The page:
Words applied to a topic are like brush strokes applied to a canvas. A commendable interpretation of a subject requires understanding of the theme and understanding of what words do. Set ten artists at their easels to paint an identical subject and the result will be ten distinct renditions. Ten pairs of artists' eyes uniquely observe details and depth of field and darks and lights and call for personalized selections of brushes, colours and strokes. Ten opinions about Doctor Assisted Suicide assess the February 6, 2015 Supreme Court of Canada judgement individually. The words that are chosen to speak about this are critical to the social outcome.
Parliament must within the next twelve months develop a legislative response. None of the three major political parties has expressed a position on this highly sensitive matter. Thousands of citizens, journalists, preachers will express a position.
An artist in good health and with vitality, asked to paint an interpretation of life and death, may spend a month developing two pleasant panels, one depicting a newborn infant in the arm of an ecstatic mother clad in pink and another panel featuring a flag at half-mast against a bright blue sky. A different painter, faced with the same art challenge but who is living with incapacitating pain and who can no longer focus for sixty seconds on the art that once filled his mind and life, might take a house painter's brush and slap one half of a canvas with black to represent life, and the other half with radiant yellow to represent death.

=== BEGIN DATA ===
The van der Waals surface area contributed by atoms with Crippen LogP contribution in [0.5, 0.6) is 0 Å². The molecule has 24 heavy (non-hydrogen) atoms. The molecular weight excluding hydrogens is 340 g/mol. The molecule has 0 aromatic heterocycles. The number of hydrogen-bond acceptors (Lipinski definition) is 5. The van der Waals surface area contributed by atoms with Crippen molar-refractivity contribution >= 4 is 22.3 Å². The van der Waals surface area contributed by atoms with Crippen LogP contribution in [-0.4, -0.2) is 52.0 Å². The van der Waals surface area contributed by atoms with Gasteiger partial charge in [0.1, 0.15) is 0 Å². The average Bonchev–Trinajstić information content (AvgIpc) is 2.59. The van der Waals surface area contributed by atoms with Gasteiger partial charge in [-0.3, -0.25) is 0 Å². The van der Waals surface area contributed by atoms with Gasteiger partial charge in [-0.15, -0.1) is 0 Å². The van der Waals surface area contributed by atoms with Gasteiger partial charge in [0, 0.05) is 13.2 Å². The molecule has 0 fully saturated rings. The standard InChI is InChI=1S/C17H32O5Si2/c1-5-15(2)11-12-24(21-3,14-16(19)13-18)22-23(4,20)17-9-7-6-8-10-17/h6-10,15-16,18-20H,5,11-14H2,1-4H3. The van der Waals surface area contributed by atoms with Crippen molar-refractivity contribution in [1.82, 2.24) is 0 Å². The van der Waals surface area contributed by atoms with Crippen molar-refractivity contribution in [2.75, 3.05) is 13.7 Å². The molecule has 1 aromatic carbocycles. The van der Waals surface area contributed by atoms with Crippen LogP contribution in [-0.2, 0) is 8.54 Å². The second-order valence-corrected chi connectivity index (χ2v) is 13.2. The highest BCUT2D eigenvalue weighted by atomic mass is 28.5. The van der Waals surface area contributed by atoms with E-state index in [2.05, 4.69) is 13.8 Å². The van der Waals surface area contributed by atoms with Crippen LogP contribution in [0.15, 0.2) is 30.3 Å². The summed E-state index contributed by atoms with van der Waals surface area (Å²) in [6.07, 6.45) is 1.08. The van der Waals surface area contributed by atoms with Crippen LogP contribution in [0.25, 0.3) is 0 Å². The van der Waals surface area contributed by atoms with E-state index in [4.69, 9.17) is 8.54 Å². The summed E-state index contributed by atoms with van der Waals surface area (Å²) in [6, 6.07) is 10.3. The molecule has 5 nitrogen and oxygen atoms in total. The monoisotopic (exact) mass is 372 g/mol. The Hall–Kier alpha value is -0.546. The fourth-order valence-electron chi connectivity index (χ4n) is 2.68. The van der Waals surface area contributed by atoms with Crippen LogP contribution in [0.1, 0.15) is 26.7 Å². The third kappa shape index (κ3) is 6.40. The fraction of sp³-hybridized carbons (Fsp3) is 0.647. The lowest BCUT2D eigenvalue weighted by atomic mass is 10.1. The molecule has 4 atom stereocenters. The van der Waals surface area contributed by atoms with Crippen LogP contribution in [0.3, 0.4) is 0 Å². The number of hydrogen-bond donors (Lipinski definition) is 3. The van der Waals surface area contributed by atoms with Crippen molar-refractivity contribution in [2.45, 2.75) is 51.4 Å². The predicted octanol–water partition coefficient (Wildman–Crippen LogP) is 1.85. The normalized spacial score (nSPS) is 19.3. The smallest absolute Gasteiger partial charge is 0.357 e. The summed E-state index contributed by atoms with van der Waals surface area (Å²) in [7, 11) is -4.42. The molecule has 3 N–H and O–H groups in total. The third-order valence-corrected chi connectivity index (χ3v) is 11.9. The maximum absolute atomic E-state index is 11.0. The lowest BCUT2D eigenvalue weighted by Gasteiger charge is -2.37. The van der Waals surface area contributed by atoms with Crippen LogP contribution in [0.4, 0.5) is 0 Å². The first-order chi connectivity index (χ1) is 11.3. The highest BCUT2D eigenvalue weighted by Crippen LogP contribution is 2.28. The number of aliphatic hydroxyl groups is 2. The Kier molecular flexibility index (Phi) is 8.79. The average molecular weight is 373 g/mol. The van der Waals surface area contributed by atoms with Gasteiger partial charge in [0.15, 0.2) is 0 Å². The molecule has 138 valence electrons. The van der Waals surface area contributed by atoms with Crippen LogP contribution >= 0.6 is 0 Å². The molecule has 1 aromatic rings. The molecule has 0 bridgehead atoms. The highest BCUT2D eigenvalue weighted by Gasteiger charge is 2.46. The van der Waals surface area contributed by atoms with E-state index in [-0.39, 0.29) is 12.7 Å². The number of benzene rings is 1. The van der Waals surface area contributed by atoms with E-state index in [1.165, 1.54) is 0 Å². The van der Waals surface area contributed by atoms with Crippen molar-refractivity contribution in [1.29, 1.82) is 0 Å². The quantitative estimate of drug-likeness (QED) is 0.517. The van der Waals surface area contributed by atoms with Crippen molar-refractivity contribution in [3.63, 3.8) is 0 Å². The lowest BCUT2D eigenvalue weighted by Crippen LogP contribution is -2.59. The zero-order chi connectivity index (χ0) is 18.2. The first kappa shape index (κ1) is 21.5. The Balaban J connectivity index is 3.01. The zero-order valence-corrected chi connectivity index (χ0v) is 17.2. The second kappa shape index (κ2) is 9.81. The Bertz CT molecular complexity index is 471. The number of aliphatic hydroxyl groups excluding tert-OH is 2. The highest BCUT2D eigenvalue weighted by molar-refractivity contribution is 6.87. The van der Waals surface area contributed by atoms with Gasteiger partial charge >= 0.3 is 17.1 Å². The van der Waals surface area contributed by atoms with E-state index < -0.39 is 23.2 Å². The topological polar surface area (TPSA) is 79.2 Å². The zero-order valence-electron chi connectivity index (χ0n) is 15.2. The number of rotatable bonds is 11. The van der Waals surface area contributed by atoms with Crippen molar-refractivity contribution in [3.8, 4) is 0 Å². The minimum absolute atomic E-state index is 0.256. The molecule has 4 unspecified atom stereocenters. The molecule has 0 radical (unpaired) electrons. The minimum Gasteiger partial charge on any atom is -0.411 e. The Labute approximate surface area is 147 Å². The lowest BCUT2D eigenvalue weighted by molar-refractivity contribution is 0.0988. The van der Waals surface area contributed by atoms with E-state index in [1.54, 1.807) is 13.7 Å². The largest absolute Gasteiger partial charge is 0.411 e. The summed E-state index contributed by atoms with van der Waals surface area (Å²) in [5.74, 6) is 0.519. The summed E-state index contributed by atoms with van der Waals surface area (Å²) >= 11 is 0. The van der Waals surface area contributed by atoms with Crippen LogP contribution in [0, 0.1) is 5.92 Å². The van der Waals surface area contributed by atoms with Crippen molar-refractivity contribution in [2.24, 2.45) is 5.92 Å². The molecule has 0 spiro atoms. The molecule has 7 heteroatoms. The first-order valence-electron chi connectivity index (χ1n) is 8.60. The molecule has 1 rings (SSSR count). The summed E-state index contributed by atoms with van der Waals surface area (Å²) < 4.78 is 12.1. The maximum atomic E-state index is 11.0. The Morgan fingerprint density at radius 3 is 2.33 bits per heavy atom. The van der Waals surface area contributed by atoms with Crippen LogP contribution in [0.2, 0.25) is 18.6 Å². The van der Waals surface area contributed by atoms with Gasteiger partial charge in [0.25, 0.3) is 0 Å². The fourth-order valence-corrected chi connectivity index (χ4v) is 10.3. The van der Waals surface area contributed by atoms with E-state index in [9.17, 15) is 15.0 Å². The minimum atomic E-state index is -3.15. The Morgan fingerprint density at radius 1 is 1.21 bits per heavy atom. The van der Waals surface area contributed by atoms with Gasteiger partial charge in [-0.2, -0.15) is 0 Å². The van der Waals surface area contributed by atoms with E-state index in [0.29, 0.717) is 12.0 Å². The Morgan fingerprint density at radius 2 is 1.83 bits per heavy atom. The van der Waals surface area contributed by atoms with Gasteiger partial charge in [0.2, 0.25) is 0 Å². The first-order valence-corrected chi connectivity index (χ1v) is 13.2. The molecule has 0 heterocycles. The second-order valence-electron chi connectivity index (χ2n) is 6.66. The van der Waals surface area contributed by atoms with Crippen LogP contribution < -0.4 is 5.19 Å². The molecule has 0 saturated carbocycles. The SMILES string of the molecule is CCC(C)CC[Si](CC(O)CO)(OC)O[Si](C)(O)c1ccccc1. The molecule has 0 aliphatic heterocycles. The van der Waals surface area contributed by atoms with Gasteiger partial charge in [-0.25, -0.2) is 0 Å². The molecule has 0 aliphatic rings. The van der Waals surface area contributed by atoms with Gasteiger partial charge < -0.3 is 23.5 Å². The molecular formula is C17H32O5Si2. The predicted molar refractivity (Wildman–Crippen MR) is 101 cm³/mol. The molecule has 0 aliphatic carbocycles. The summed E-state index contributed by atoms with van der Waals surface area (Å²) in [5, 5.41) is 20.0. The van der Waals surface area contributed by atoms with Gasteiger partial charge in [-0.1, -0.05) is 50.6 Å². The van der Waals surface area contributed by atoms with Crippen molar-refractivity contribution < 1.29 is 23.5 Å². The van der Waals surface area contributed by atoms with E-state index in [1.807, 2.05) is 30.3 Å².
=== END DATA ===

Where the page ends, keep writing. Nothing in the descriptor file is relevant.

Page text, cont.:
It will be crucial for legislators, citizens, journalists, and preachers to understand why the second artist painted as he did. It is imperative that words are chosen that are precise and that appropriately respect, eternal values, Canadian charter rights, personal autonomy, and sanctity of life. The painting rivals the complexity of the ceiling of the Sistine Chapel.